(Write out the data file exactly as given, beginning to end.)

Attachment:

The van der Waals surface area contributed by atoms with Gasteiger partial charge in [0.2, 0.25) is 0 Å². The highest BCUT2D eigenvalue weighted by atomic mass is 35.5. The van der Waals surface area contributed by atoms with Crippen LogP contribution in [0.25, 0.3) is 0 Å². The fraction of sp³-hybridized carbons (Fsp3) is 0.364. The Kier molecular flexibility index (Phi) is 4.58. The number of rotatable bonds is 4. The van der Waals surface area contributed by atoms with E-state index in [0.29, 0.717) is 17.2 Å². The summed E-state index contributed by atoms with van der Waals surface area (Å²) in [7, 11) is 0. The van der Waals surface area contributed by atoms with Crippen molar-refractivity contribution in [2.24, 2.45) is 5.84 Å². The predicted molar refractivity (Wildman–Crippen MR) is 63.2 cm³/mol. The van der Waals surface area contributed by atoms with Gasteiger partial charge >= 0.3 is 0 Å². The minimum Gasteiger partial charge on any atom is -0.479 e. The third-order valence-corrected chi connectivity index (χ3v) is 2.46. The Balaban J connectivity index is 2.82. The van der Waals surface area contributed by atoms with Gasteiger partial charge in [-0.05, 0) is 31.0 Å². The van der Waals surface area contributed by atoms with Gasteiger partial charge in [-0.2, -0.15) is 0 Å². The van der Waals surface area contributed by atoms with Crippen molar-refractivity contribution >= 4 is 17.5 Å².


The van der Waals surface area contributed by atoms with Gasteiger partial charge in [0.2, 0.25) is 0 Å². The highest BCUT2D eigenvalue weighted by atomic mass is 35.5. The van der Waals surface area contributed by atoms with Crippen LogP contribution in [0.25, 0.3) is 0 Å². The fraction of sp³-hybridized carbons (Fsp3) is 0.364. The Kier molecular flexibility index (Phi) is 4.58. The number of rotatable bonds is 4. The van der Waals surface area contributed by atoms with E-state index in [0.29, 0.717) is 17.2 Å². The summed E-state index contributed by atoms with van der Waals surface area (Å²) in [7, 11) is 0. The van der Waals surface area contributed by atoms with Crippen molar-refractivity contribution in [2.24, 2.45) is 5.84 Å². The predicted molar refractivity (Wildman–Crippen MR) is 63.2 cm³/mol. The van der Waals surface area contributed by atoms with Gasteiger partial charge >= 0.3 is 0 Å². The minimum Gasteiger partial charge on any atom is -0.479 e. The third-order valence-corrected chi connectivity index (χ3v) is 2.46. The Balaban J connectivity index is 2.82. The van der Waals surface area contributed by atoms with Gasteiger partial charge in [-0.05, 0) is 31.0 Å². The van der Waals surface area contributed by atoms with Gasteiger partial charge in [-0.2, -0.15) is 0 Å². The van der Waals surface area contributed by atoms with Crippen molar-refractivity contribution >= 4 is 17.5 Å².